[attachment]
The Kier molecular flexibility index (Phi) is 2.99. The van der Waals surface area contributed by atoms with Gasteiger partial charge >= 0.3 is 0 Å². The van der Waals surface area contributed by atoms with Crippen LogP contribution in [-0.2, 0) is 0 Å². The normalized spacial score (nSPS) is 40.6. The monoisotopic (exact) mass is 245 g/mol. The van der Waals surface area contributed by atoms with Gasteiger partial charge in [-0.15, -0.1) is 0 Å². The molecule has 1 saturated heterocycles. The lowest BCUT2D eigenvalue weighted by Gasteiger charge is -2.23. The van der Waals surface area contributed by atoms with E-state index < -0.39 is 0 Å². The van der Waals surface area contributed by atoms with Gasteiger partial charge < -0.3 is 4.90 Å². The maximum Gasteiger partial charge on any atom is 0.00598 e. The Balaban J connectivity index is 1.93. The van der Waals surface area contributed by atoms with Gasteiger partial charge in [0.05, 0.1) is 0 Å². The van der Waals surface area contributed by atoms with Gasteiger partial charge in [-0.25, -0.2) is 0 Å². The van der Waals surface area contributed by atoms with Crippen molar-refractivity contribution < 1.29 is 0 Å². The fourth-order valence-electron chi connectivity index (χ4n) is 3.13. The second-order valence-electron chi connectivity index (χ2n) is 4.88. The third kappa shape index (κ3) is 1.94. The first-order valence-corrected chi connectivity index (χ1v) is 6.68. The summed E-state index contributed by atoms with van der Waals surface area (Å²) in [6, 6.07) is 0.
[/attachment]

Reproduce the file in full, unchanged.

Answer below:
The Kier molecular flexibility index (Phi) is 2.99. The van der Waals surface area contributed by atoms with Gasteiger partial charge >= 0.3 is 0 Å². The van der Waals surface area contributed by atoms with Crippen LogP contribution in [-0.2, 0) is 0 Å². The normalized spacial score (nSPS) is 40.6. The monoisotopic (exact) mass is 245 g/mol. The van der Waals surface area contributed by atoms with Gasteiger partial charge in [-0.15, -0.1) is 0 Å². The molecule has 1 saturated heterocycles. The lowest BCUT2D eigenvalue weighted by Gasteiger charge is -2.23. The van der Waals surface area contributed by atoms with E-state index < -0.39 is 0 Å². The van der Waals surface area contributed by atoms with Gasteiger partial charge < -0.3 is 4.90 Å². The maximum Gasteiger partial charge on any atom is 0.00598 e. The Balaban J connectivity index is 1.93. The van der Waals surface area contributed by atoms with Gasteiger partial charge in [0.05, 0.1) is 0 Å². The van der Waals surface area contributed by atoms with Gasteiger partial charge in [-0.25, -0.2) is 0 Å². The van der Waals surface area contributed by atoms with Crippen molar-refractivity contribution < 1.29 is 0 Å². The fourth-order valence-electron chi connectivity index (χ4n) is 3.13. The second-order valence-electron chi connectivity index (χ2n) is 4.88. The third kappa shape index (κ3) is 1.94. The first-order valence-corrected chi connectivity index (χ1v) is 6.68. The summed E-state index contributed by atoms with van der Waals surface area (Å²) in [6, 6.07) is 0.